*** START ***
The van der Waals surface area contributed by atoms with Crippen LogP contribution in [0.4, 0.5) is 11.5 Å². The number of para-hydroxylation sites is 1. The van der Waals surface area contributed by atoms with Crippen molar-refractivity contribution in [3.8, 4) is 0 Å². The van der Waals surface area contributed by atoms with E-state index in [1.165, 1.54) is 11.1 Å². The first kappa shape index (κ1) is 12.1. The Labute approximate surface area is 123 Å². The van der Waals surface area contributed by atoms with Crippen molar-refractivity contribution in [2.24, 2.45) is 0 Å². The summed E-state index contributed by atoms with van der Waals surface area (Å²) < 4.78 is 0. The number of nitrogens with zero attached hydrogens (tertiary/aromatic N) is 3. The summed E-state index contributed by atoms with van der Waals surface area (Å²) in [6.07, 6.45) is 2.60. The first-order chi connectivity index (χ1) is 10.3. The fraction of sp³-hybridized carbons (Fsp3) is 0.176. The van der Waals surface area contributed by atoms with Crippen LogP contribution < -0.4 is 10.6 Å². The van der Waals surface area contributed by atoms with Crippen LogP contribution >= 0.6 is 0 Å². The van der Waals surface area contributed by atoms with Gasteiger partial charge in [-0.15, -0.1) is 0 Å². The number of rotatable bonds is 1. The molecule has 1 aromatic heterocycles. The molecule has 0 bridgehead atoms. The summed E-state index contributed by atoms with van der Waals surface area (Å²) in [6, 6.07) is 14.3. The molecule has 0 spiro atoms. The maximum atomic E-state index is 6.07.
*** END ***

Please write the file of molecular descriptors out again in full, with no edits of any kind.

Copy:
The van der Waals surface area contributed by atoms with Crippen LogP contribution in [0.4, 0.5) is 11.5 Å². The number of para-hydroxylation sites is 1. The van der Waals surface area contributed by atoms with Crippen molar-refractivity contribution in [3.8, 4) is 0 Å². The van der Waals surface area contributed by atoms with E-state index in [1.165, 1.54) is 11.1 Å². The first kappa shape index (κ1) is 12.1. The Labute approximate surface area is 123 Å². The van der Waals surface area contributed by atoms with Crippen molar-refractivity contribution in [2.24, 2.45) is 0 Å². The summed E-state index contributed by atoms with van der Waals surface area (Å²) < 4.78 is 0. The number of nitrogens with zero attached hydrogens (tertiary/aromatic N) is 3. The summed E-state index contributed by atoms with van der Waals surface area (Å²) in [6.07, 6.45) is 2.60. The first-order chi connectivity index (χ1) is 10.3. The fraction of sp³-hybridized carbons (Fsp3) is 0.176. The van der Waals surface area contributed by atoms with Crippen LogP contribution < -0.4 is 10.6 Å². The van der Waals surface area contributed by atoms with Crippen LogP contribution >= 0.6 is 0 Å². The van der Waals surface area contributed by atoms with Gasteiger partial charge in [-0.15, -0.1) is 0 Å². The number of rotatable bonds is 1. The molecule has 1 aromatic heterocycles. The molecule has 0 bridgehead atoms. The summed E-state index contributed by atoms with van der Waals surface area (Å²) in [6, 6.07) is 14.3. The molecule has 0 spiro atoms. The maximum atomic E-state index is 6.07.